Candidates in the 2014 Trail Ambassador Program got a historical tour and lesson from the historical society’s Sarah Benson as part of the program preparing young women to represent the City of Trail.

Ambassador program in search of more candidates

“There's no cost. And it's not about wearing heels and dresses and being girly girl. It's about empowering the girls.” - Michelle Epp

It’s fixed, it’s too expensive and it’s just a beauty pageant.

Those are the top three fallacies Michelle Epp is hearing about the Trail Ambassador Program this season.

Since Epp took over what used to be called the Miss Trail pageant, there’s never been a shortage of young women ready to partake in the program’s 2009 “this ain’t no beauty pageant” revamp.

This fall it’s been different. Only three girls have come forward to be part of the six-month training sessions that include community service commitments, physical activities, speech writing and public speaking engagements.

“I am convinced there’s too many misconceptions,” said Epp, herself a former Miss Trail. “The worst is hearing that people think it’s fixed. That’s very hurtful.”

Another is that parents think the program is going to cost a lot of money, she explained, adding that there is no fee to join and events such as Cinderella’s Closet help reduce the cost of formal wear for the Silver City Days pageant.

“Having kids in sports and other activities is expensive so I think parents assume the program will cost a bunch of money,” she said.

“There’s no cost. And it’s not about wearing heels and dresses and being girly girl. It’s about empowering the girls.”

Ella Meyer, Trail’s current queen, reminds potential candidates that local organizations sponsor the girls and contribute $500 toward the cost of outfits and other incidentals.

She and Trail Princess Samantha Theobold have been actively campaigning for weeks, but so far their message about the program’s benefits is falling on deaf ears.

“We also hear that the time commitment is a problem,” said Theobold. “But this year the training is only on one day, Sunday. And it’s scheduled later in the day so it doesn’t interfere with church.”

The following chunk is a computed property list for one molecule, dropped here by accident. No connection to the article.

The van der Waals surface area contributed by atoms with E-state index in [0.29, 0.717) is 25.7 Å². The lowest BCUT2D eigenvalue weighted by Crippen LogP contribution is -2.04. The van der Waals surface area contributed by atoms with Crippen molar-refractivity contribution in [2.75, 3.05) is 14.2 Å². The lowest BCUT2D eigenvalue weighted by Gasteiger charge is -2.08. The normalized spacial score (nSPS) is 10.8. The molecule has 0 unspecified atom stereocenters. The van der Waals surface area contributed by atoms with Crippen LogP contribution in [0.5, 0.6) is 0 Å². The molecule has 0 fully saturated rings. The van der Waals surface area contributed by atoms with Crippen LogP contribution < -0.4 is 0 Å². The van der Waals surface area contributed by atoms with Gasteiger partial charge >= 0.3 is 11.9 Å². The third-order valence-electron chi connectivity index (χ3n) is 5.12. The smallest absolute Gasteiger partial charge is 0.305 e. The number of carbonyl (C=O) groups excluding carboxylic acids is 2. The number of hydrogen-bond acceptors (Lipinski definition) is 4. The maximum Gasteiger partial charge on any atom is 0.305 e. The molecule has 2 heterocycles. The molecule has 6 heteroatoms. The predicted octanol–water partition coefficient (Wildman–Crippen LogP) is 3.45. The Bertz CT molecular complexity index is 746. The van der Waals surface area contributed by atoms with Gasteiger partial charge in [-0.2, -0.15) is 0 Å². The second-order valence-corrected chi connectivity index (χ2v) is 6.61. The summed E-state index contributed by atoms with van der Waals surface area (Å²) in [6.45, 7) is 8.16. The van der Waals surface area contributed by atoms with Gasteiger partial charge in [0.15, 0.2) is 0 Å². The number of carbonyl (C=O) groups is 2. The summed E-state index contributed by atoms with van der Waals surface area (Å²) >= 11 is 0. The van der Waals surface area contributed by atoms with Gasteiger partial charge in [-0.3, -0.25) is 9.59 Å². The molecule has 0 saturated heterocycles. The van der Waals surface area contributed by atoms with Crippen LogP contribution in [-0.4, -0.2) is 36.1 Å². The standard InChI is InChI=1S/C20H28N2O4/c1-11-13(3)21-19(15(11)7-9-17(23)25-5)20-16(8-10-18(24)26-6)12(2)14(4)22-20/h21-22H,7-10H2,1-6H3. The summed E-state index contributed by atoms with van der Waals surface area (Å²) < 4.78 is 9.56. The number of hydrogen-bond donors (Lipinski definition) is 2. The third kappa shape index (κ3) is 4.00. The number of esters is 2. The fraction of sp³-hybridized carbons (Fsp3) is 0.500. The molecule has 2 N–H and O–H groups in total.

There’s one other factor that Theobold mentioned could be deterring some girls from running, which is the influence of social media.

“We are ambassadors representing the city,” said Theobold. “So, we have to be careful about pictures and things that are put out on Facebook.”

Cheyanne Friess, a current BC Ambassador and Miss Trail 2013, maintains that a common misconception is that the Trail Ambassador Program only focuses on the materialistic side of pageants.

“While we do have gown modelling, it is to showcase confidence and poise,” she said. “The program is a safe haven for girls to grow and become confident at their own pace.”

Besides the age-old myth that the program only focuses on beauty, Epp has heard girls say they are too shy to talk in front of strangers, let alone walk across a well lit stage.

“These are the girls we want to work with because they get the most out of it,” she added.

Friess is a shining example of how the program supports teenaged girls build esteem, self assurance and faith in oneself.

“I went from being so shy I couldn’t even order a pizza over the phone,” she recalled. “Now I am someone who can speak in front of a crowd of strangers.”

Although Friess admits she still gets butterflies before putting herself in the limelight, her time spent in the Trail Ambassador Program was worth every moment.

“But without the experience, I wouldn’t be who I am today so I am truly thankful I took the plunge.”

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